To the editor:

 Uncategorized
Feb 132006
 
Authors:

The controversy over the Danish cartoons that negatively portrayed the Prophet Muhammad is about racism, equality and simply whether Muslims are welcome as citizens in the West.

As the protests worldwide escalate in scope and descended into chaos, the facts and context in which the cartoons were published have been obscured. The cartoons were originally published in September 2005, amid rising anti-Muslim xenophobia in Europe, particularly in Denmark, where about 3 million Muslims form 4 percent of the population. Denmark's far-right politicians and political party openly condemn Muslim beliefs, practices and people. Those that despise and detest Muslims found a willing outlet for their hatred in Jyllands-Posten, which solicited the offensive cartoons, including one that portrayed the Prophet Muhammad with a bomb in his turban. Danish Muslims complained about the cartoon and compiled a lengthy report detailing the institutionalized racism they experienced. Several ambassadors of Muslim countries in Denmark requested a meeting with Danish officials to discuss the issue and were spurned. Nearly four months later, the situation seems out of control.

Like most Muslims, I wholeheartedly condemn the violence that has been part of the protests. But I am not opposed to protests or boycotts because of these cartoons. No matter what anybody says behind the facade of free speech, the cartoons were meant to offend.

The cartoons deeply offended Muslims all over the world, of all denominations, because they attacked something that forms the very core of our being, the core of our identity: Islam.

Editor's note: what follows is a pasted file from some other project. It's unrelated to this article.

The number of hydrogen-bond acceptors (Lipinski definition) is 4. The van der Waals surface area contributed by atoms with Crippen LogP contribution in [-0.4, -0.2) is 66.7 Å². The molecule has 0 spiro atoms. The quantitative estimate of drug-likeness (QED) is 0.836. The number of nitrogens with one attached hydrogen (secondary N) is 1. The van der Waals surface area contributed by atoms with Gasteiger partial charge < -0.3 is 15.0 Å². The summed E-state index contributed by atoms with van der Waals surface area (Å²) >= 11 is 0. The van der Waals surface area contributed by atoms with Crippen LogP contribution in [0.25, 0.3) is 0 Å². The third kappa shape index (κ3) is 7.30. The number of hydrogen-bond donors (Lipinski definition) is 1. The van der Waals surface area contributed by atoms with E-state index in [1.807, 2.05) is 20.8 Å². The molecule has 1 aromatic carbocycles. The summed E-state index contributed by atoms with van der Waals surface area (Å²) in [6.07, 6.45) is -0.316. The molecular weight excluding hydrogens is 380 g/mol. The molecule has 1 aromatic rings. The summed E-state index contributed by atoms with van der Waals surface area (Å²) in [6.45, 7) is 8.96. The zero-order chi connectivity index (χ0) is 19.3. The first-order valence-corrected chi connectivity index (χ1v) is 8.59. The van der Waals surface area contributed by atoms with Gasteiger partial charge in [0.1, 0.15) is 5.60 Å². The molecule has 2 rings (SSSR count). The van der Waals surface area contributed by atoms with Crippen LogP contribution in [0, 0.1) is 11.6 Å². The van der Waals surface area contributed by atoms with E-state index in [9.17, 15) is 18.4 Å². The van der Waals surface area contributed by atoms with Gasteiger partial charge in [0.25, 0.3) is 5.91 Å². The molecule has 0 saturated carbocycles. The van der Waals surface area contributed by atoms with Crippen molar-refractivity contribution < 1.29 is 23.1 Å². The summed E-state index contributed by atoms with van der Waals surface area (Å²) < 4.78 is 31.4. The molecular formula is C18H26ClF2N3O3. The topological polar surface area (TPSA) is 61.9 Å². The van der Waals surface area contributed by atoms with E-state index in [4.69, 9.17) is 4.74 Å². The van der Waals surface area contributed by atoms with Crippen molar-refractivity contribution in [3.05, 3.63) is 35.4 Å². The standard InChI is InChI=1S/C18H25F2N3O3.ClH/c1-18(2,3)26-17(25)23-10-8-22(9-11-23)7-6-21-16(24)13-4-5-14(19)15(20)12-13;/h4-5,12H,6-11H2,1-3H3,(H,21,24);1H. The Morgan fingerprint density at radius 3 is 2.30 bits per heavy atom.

An attack on him is directly an attack on all Muslims.

That's what the cartoons were meant to convey: it isn't just the Prophet with a bomb in his turban, it's by implication every single Muslim. The message is that we are terrorists and we are a threat to all that is Western.

This is inaccurate, irresponsible and dangerous. Browse through cartoons in Europe and the United States during the 1930s and early 1940s and see how Jewish and Japanese people were portrayed. It's becoming increasingly clear that Islamophobia is the last acceptable racism, and Muslims are marginalized and vulnerable in Western. If you don't think that's true, then imagine the reaction of a cartoon portraying Jesus or Moses or Gandhi or Nelson Mandela or Martin Luther King Jr. with a bomb. That's flat-out wrong and people of conscience would stand against that.

After what we've been through, Muslims would be the first.

Rahaf Kalaaji

2001 graduate of Colorado State University

and a former newspaper reporter,

currently a graduate student

in Chicago.

 Posted by at 5:00 pm

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